It has been determined that the cracking pressure of a duckbill valve can be altered by changing the angle between the faces of the two lips of the valves. The cracking pressure will be reduced if this angle is reduced, and the cracking pressure will be increased if this angle is increased. As the angle is reduced, the length of the valve increases, and this should be taken into account if a very short valve is desired.

There may be situations where a controlled reverse flow through a one-way valve might be desirable. FIGS. 28A and 288 shows an embodiment of a one-way duckbill valve 2702 that provides a controlled flow in a reverse direction. The valve 2702 behaves as a one-way valve in the forward direction (represented by the arrow 2704 in FIG. 28A) in that the valve 2702 allows free flow of fluid through the valve at or above the valve's cracking pressure. The valve 2704 also allows a small, controlled rate of flow in the reverse direction (represented by the arrow 2706 in FIG. 28A). In this regard, the duckbill valve 2704 includes a small flow channel 2708 that extends through the lips of the valve, as best shown in the enlarged view of FIG. 288. The flow channel 2708 allows fluid to flow in the reverse direction through the lips. The rate of flow is a function of the diameter and length of the flow channel 2530.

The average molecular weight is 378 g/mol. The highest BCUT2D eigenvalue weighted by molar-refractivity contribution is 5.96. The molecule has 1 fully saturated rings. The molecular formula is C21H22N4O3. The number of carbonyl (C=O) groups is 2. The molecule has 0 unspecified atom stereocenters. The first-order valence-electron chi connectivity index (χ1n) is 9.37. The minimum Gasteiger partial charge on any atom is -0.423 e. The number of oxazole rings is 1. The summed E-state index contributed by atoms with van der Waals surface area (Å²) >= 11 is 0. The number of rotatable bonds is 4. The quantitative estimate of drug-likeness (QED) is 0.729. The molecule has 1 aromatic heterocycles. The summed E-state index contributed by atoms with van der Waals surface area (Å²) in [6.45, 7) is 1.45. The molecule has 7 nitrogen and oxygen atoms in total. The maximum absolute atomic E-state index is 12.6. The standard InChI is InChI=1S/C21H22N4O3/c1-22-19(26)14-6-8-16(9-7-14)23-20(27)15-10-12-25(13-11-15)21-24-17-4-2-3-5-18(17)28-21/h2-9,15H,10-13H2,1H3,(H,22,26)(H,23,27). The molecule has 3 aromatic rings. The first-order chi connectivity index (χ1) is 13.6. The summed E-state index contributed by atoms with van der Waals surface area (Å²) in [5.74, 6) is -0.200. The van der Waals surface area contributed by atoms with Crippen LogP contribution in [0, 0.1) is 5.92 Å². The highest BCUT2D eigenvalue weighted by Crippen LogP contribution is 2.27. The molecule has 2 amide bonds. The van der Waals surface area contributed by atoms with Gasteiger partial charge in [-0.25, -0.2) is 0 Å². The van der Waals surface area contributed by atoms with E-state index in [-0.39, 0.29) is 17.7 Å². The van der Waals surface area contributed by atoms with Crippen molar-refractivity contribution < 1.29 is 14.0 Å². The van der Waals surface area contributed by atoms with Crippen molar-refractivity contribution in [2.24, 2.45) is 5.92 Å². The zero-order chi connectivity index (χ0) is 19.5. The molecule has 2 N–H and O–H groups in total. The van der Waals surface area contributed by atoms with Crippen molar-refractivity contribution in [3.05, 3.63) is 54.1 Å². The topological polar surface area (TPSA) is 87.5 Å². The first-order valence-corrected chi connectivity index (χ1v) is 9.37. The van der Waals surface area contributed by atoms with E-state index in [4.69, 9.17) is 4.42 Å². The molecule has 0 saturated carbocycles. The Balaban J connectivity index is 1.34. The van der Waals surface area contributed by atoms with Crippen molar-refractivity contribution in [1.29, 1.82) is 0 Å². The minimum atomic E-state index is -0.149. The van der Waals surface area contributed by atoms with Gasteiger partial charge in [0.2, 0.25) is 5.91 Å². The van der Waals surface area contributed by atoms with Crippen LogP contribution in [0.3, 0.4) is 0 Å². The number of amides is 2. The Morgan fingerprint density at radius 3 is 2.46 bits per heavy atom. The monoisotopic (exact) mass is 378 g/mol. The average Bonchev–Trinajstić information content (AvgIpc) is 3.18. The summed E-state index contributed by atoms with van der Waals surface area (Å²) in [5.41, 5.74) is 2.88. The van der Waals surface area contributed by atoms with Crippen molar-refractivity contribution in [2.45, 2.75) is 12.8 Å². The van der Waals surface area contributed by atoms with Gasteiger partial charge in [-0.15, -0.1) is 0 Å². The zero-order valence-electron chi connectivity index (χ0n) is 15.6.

It should be appreciated that the valve member 620 can comprise valve types other than a duckbill valve. For example, the one-way duckbill valve could be replaced with another type of one-way valve, such as a flap valve, a Heimlich valve, a tri-lobe duckbill valve or other multi-lobe valves, a diaphragm valve, a ball valve, etc. In addition, the one-way valve can be replaced with a blocking element to prevent flow through the device in either direction, or a two-way valve to allow controlled flow in both directions, or one-way or two-way valves that are designed to allow the passage of a catheter to suction, inject therapeutic substances or otherwise treat the isolated lung region distal to the implanted bronchial isolation device.

Use and Deployment of the Bronchial Isolation Device. FIG. 29 shows a cross-sectional view of the flow control device 610 employing the embodiment of the frame 615 shown in FIGS. 15 and 16. The valve member 620 is mounted within the valve protector portion 720 of the frame 615. The membrane 625 is attached to the valve member 620 at one or more locations to secure the valve member 620 to the frame 615. The valve member is positioned such that an entry mouth 2903 is located at a distal region of the valve protector portion 720 and an exit mouth 2905 is located at a proximal region. The valve protector portion 720 at least partially surrounds the valve member 620 to maintain a default shape of the valve member 620. For example, if the bronchial passageway deforms while the bronchial isolation device 610 is mounted therein, the valve protector portion 720 protects the valve member 620 from deformation. The default shape of the valve member 620 can be a closed configuration that prohibits fluid flow or the default shape can be some other default shape.